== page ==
Memories and reflections
Why do we take things in life for granted, never appreciating what we have until it's too late. And not telling the people how much we love them while we have the opportunity, no that would be too easy. Instead we act hard and tough, keeping our true feelings to ourselves.
I have a small tin of odds and ends that I will always keep. Not because it is valuable, but purely for sentimental reasons. Its age is obvious by the battle scars of dents and scratches on it. I believe, it once belonged to my mother who handed it down to my eldest sister Vera, Margaret, Beryl eventually ending with me. My first memory of seeing it was in Wembley when I was five.
Inside is a variety of trinkets, needles and pins, each reminding me of particular incidents. One day my sister, Beryl, had been doing some fancy work and a needle had fallen unnoticed to the floor. I found it, as it became embedded in my foot as I raced inside from playing. It bent in half when it hit the bone.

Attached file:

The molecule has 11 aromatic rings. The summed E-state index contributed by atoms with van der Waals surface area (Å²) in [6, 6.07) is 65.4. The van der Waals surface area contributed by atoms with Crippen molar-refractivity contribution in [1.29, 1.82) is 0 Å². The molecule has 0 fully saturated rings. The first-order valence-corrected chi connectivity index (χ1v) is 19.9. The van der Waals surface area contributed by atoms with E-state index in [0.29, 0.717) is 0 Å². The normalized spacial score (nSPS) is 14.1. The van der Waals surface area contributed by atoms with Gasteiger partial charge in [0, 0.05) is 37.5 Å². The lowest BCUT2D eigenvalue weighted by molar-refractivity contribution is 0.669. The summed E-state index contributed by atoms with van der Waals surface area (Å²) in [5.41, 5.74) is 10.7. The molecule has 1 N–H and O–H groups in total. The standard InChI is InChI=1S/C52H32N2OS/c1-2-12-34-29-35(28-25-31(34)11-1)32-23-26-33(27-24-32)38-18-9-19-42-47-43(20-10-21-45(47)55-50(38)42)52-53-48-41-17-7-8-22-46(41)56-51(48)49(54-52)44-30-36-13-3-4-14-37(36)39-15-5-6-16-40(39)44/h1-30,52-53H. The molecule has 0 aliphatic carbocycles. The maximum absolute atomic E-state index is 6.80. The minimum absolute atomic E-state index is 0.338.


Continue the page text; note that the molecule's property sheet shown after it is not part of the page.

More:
Yes, poor Beryl had the job of getting it out, amid my screams of protest. Band aids kept in this tin came in handy for these emergencies.
One time we had been fishing for minnows in a drain opposite our home in Wembley. We used a pin on a piece of string to catch them. Somehow our dog Spotty escaped his leash, we both ran after him. Beryl saw the strand of barbed wire stretched across the track and ducked under it, but oh no, not me. I ran and became entangled painfully by the neck. Whenever Mum and Dad went out, which wasn't often, something had a habit of going wrong, leaving Beryl to sort it out. I was very shy as a child, yet somehow I still managed get into trouble.
In this memorable tin we kept other odds and ends from our games. A dice, counters and small round colored berries with which we wiled away the hours. There were threepence's and sixpences, also a lock of my baby hair that either our mother or elder sister had kept for some reason.
I added some of my own memorabilia. Girl Guide bits and pieces, my first work badge and other odds and ends. This tin has moved from one country town to another all over Western Australia and is still intact.
Occasionally I take it out and browse through its many possessions, reminiscing on the individual memories.
Today, some fifty odd years later, my tin still reminds me of our childhood. The memories come flooding back, helping me cope on bad days by reminding me of precious moments spent with sisters, gone but never forgotten. And wishing, I had told them more often, how I much I loved them, before it was too late.